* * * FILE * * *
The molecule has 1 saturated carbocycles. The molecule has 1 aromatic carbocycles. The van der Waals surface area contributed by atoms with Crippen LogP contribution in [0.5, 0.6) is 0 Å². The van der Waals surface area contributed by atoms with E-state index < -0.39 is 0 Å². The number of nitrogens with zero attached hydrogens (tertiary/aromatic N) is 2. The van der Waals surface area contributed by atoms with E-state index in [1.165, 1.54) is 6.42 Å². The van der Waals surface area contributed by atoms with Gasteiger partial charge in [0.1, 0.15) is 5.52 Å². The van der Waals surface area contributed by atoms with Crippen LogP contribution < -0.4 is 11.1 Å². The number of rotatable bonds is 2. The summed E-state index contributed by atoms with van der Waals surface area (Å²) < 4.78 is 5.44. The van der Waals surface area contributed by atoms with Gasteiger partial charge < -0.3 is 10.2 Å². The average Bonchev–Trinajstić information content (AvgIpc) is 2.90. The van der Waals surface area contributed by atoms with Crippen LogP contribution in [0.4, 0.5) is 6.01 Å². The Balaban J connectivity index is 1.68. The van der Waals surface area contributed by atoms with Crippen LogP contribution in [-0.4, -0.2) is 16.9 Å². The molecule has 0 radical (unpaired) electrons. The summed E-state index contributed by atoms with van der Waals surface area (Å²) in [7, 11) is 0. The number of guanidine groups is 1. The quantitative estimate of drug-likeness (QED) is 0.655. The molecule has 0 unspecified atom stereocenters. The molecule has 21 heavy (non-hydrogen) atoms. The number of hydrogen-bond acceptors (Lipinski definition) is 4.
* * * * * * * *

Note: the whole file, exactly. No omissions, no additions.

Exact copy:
The molecule has 1 saturated carbocycles. The molecule has 1 aromatic carbocycles. The van der Waals surface area contributed by atoms with Crippen LogP contribution in [0.5, 0.6) is 0 Å². The van der Waals surface area contributed by atoms with E-state index < -0.39 is 0 Å². The number of nitrogens with zero attached hydrogens (tertiary/aromatic N) is 2. The van der Waals surface area contributed by atoms with E-state index in [1.165, 1.54) is 6.42 Å². The van der Waals surface area contributed by atoms with Gasteiger partial charge in [0.1, 0.15) is 5.52 Å². The van der Waals surface area contributed by atoms with Crippen LogP contribution < -0.4 is 11.1 Å². The number of rotatable bonds is 2. The summed E-state index contributed by atoms with van der Waals surface area (Å²) < 4.78 is 5.44. The van der Waals surface area contributed by atoms with Gasteiger partial charge < -0.3 is 10.2 Å². The average Bonchev–Trinajstić information content (AvgIpc) is 2.90. The van der Waals surface area contributed by atoms with Crippen LogP contribution in [0.4, 0.5) is 6.01 Å². The Balaban J connectivity index is 1.68. The van der Waals surface area contributed by atoms with Crippen LogP contribution in [-0.4, -0.2) is 16.9 Å². The molecule has 0 radical (unpaired) electrons. The summed E-state index contributed by atoms with van der Waals surface area (Å²) in [7, 11) is 0. The number of guanidine groups is 1. The quantitative estimate of drug-likeness (QED) is 0.655. The molecule has 0 unspecified atom stereocenters. The molecule has 21 heavy (non-hydrogen) atoms. The number of hydrogen-bond acceptors (Lipinski definition) is 4.